Booting the Linux/ppc64 kernel without Open Firmware HOWTO (v3)
benh at kernel.crashing.org
Tue May 24 14:34:45 EST 2005
Here's revision 3 of the spec for the booting of linux/ppc64 with a
flattened device-tree. The novelty is that I added a new more compact
format. A followup mail will have the kernel patches to add support to
this new format, I'll submit them upstream for after 2.6.12 I think.
David and I are still working on sample code & tools. We have a
prototype of a device-tree "compiler" that can build the flattened blob
from a textual representation. We'll release that soon, hopefully this
Booting the Linux/ppc64 kernel without Open Firmware
(c) 2005 Benjamin Herrenschmidt <benh at kernel.crashing.org>, IBM Corp.
May 18, 2005: Rev 0.1 - Initial draft, no chapter III yet.
May 19, 2005: Rev 0.2 - Add chapter III and bits & pieces here or
clarifies the fact that a lot of things are
optional, the kernel only requires a very
small device tree, though it is encouraged
to provide an as complete one as possible.
May 24, 2005: Rev 0.3 - Precise that DT block has to be in RAM
- Misc fixes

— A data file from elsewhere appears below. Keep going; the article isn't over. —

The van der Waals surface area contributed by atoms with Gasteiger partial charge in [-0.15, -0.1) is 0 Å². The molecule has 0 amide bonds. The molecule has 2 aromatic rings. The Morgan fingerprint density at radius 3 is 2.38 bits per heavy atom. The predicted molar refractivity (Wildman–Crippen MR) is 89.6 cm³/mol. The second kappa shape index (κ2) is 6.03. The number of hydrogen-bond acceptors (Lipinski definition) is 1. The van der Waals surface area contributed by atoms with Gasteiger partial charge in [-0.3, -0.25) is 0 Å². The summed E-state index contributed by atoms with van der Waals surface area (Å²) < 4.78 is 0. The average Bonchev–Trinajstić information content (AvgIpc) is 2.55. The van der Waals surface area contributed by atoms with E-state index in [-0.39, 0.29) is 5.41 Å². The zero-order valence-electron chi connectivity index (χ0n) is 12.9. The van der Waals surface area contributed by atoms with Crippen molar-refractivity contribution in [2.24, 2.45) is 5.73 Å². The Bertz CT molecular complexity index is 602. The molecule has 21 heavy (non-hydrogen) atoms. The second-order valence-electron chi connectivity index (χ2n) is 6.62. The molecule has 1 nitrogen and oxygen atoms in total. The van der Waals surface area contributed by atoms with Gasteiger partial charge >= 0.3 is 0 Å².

- Define version 3 and new format version 16
for the DT block (version 16 needs kernel
patches, will be fwd separately).
String block now has a size, and full path
is replaced by unit name for more
linux,phandle is made optional, only nodes
that are referenced by other nodes need it.
"name" property is now automatically
deduced from the unit name
- Add some definitions of interrupt tree (simple/complex)
- Add some definitions for pci host bridges
During the recent developpements of the Linux/ppc64 kernel, and more
specifically, the addition of new platform types outside of the old
IBM pSeries/iSeries pair, it was decided to enforce some strict rules
regarding the kernel entry and bootloader <-> kernel interfaces, in
order to avoid the degeneration that has become the ppc32 kernel entry